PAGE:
Freshwater flyfishing guide Greg Halbach of Remote Waters guides anglers targeting sheefish on the Kobuk. Like Fraley, his first float of the river was a revelatory experience. He went into that trip to see if it could be viable for him to lead small flyfishing groups after sheefish. Halbach was preoccupied with the fishing part of the journey, but the wild beauty of floating along the southern flanks of the Brooks Range left a deep impression on him.

“I’ll never forget my first sighting of a sheefish,” he says. “I was standing in my inflatable kayak, using it like a stand-up paddle board, and I saw this huge shape in the water. My mind was blown. It was a mad scramble to get a fly out there. After that, I was hooked. It still kind of blows my mind when a client hooks up a huge anadromous fish that looks an awful lot like a tarpon from a river way up in the Arctic.”

Halbach is not just worried about how the Ambler Road would affect the sheefish population.

“A big part of what I offer on my trips is providing my clients with an opportunity to immerse themselves in a landscape that is wild and remote in a way that very few places anywhere else still are,” says Halbach. “A float down the Kobuk River that included floating under a bridge and listening to the hammering of engine brakes from tractor-trailers would be a radically different recreational experience.”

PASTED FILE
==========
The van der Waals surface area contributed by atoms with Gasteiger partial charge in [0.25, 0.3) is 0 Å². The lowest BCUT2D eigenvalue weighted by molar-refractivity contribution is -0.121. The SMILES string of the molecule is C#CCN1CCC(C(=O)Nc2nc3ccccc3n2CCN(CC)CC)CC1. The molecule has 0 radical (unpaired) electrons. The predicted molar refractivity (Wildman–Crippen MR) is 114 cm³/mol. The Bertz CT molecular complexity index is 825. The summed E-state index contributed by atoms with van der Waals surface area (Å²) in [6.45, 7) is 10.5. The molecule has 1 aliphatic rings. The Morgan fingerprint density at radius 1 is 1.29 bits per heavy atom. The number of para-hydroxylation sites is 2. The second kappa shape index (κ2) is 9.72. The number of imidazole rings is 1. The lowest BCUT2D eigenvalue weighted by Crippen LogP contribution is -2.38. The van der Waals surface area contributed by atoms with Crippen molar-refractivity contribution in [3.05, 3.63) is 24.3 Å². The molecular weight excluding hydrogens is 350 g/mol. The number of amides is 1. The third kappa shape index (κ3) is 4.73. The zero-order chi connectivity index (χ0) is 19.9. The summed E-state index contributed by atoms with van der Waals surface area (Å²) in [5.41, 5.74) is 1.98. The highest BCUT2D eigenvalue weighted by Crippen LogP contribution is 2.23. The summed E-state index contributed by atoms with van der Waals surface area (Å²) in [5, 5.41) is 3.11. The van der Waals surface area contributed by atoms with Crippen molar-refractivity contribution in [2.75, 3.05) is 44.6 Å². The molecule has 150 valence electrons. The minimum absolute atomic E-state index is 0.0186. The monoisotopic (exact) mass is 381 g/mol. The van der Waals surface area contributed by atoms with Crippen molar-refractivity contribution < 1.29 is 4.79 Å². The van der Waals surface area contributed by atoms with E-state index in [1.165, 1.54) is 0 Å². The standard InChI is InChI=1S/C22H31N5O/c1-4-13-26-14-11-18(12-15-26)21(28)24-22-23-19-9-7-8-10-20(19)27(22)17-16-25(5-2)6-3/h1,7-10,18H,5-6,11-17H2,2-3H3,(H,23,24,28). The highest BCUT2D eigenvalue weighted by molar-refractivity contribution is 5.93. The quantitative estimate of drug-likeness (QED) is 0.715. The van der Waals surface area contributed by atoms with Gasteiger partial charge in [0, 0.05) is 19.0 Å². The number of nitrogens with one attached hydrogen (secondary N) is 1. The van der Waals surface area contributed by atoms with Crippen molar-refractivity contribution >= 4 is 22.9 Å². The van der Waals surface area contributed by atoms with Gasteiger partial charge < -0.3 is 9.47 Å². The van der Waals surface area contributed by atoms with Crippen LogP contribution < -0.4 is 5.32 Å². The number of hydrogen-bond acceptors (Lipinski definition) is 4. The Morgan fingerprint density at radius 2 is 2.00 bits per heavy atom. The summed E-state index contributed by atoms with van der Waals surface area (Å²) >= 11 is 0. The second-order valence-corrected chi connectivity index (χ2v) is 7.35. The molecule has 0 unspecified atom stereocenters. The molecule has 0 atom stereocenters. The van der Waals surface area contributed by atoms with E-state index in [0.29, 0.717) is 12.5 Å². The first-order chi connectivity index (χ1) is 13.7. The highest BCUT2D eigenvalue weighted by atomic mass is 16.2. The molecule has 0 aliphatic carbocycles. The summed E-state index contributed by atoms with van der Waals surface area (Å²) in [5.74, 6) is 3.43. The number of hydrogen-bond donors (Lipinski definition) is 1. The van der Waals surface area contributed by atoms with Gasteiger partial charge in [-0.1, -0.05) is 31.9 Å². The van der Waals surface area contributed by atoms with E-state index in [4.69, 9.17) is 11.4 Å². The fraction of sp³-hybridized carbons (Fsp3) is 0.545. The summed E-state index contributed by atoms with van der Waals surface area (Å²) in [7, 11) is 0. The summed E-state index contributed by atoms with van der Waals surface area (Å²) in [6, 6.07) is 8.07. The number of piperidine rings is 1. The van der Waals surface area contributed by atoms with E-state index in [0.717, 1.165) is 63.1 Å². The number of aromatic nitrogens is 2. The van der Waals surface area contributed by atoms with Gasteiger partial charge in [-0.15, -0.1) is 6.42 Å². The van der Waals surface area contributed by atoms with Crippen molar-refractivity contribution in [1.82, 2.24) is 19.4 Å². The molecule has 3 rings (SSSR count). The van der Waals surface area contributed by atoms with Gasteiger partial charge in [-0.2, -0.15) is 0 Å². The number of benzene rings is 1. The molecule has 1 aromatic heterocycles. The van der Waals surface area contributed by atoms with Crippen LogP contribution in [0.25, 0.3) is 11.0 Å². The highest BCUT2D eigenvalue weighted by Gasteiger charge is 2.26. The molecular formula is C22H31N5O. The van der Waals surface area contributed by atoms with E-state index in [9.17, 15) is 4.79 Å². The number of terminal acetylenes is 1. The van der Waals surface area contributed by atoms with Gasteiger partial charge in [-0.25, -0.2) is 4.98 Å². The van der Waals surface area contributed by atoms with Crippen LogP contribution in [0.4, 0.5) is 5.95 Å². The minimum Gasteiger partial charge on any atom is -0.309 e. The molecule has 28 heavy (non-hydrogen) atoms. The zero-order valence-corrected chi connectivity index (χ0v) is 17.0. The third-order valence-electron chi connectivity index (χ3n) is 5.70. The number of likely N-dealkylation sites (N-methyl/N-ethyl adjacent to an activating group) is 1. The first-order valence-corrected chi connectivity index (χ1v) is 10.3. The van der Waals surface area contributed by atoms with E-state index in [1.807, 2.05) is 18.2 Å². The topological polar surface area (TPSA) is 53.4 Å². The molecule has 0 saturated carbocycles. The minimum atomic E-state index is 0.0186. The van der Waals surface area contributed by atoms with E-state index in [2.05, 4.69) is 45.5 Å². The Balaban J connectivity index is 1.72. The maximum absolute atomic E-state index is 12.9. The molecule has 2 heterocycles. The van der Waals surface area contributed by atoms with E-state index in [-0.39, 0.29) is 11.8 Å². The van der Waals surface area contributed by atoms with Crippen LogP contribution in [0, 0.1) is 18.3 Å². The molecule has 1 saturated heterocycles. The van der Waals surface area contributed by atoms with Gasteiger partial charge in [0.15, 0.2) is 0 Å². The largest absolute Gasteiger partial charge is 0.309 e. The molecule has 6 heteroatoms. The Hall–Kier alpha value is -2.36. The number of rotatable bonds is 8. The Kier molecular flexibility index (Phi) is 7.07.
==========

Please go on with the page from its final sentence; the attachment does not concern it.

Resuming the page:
Tom Phillips first floated the Kobuk River in 1996 or 1997. “It is a trip of a lifetime, and I’ve had the luxury of doing it every year since,” Phillips says.

He nearly died on that first trip, though. Just below the put-in at Walker Lake, the Kobuk has its most difficult rapids. It’s vital, Phillips said, to scout it before running it. Some years, particularly in August if it’s been raining hard, it’s not navigable due to sweepers—a fallen tree or trees in the river, which can take out a paddler and, sometimes, pin them underwater. Phillip’s trip partner was in a rush to run the rapids without scouting. A sweeper took Phillips out and he got thrashed and injured on a boulder.

The rest of the trip was miserable, but at one camp, Phillips inadvertently got into a school of sheefish. He and his partner caught between fifteen or twenty before they finally got a small one — around 14 pounds — that they kept for dinner.

“They’re really, really big fish,” he says. “They can fight. You can catch them on anything shiny. A small one is 15 to 20 pounds. I went back with a different partner the following year and we took our time. It was a really great trip. I’ve done it every year since and caught sheefish every time.”

Phillips recognizes that some locals want the Ambler Road, but he agrees with the many who don’t. “It’s certainly going to mess up the area,” he says.

According to the folks who’ve experienced it, there’s truly no place like the Kobuk River, and there’s no fish like the river’s sheefish. It remains an exceptional backcountry angling opportunity because of its isolation.

Kobuk sheefish are one more reason in a long list of why the Ambler Road is a bad idea.

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Header Image: Photo: Remote Waters